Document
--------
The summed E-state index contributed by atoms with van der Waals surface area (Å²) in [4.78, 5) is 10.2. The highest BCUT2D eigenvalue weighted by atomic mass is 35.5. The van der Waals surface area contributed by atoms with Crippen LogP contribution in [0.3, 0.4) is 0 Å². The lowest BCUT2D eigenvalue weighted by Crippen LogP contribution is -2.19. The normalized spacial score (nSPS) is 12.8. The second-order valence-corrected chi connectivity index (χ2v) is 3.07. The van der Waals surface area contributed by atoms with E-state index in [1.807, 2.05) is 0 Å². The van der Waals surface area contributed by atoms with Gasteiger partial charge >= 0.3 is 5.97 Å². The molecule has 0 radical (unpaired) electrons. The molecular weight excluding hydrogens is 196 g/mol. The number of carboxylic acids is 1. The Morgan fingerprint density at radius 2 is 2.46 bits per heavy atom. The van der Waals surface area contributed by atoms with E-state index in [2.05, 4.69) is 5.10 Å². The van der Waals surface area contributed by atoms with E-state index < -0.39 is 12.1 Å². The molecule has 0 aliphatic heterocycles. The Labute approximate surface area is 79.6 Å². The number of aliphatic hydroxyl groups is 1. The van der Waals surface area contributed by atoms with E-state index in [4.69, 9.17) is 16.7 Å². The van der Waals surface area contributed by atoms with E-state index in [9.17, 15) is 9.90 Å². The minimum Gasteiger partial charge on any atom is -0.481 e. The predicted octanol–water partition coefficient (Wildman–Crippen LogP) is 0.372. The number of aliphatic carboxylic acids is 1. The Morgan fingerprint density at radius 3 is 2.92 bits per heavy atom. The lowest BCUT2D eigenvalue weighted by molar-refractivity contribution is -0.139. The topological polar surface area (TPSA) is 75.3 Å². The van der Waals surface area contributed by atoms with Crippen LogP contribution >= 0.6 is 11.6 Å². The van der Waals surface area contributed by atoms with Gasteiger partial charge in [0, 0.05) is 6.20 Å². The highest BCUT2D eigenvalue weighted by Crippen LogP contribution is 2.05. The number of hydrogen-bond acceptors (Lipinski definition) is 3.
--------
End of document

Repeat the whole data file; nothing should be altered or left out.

The summed E-state index contributed by atoms with van der Waals surface area (Å²) in [4.78, 5) is 10.2. The highest BCUT2D eigenvalue weighted by atomic mass is 35.5. The van der Waals surface area contributed by atoms with Crippen LogP contribution in [0.3, 0.4) is 0 Å². The lowest BCUT2D eigenvalue weighted by Crippen LogP contribution is -2.19. The normalized spacial score (nSPS) is 12.8. The second-order valence-corrected chi connectivity index (χ2v) is 3.07. The van der Waals surface area contributed by atoms with E-state index in [1.807, 2.05) is 0 Å². The van der Waals surface area contributed by atoms with Gasteiger partial charge >= 0.3 is 5.97 Å². The molecule has 0 radical (unpaired) electrons. The molecular weight excluding hydrogens is 196 g/mol. The number of carboxylic acids is 1. The Morgan fingerprint density at radius 2 is 2.46 bits per heavy atom. The van der Waals surface area contributed by atoms with E-state index in [2.05, 4.69) is 5.10 Å². The van der Waals surface area contributed by atoms with E-state index < -0.39 is 12.1 Å². The molecule has 0 aliphatic heterocycles. The Labute approximate surface area is 79.6 Å². The number of aliphatic hydroxyl groups is 1. The van der Waals surface area contributed by atoms with E-state index in [4.69, 9.17) is 16.7 Å². The van der Waals surface area contributed by atoms with E-state index in [9.17, 15) is 9.90 Å². The minimum Gasteiger partial charge on any atom is -0.481 e. The predicted octanol–water partition coefficient (Wildman–Crippen LogP) is 0.372. The number of aliphatic carboxylic acids is 1. The Morgan fingerprint density at radius 3 is 2.92 bits per heavy atom. The lowest BCUT2D eigenvalue weighted by molar-refractivity contribution is -0.139. The topological polar surface area (TPSA) is 75.3 Å². The van der Waals surface area contributed by atoms with Crippen LogP contribution >= 0.6 is 11.6 Å². The van der Waals surface area contributed by atoms with Gasteiger partial charge in [0, 0.05) is 6.20 Å². The highest BCUT2D eigenvalue weighted by Crippen LogP contribution is 2.05. The number of hydrogen-bond acceptors (Lipinski definition) is 3.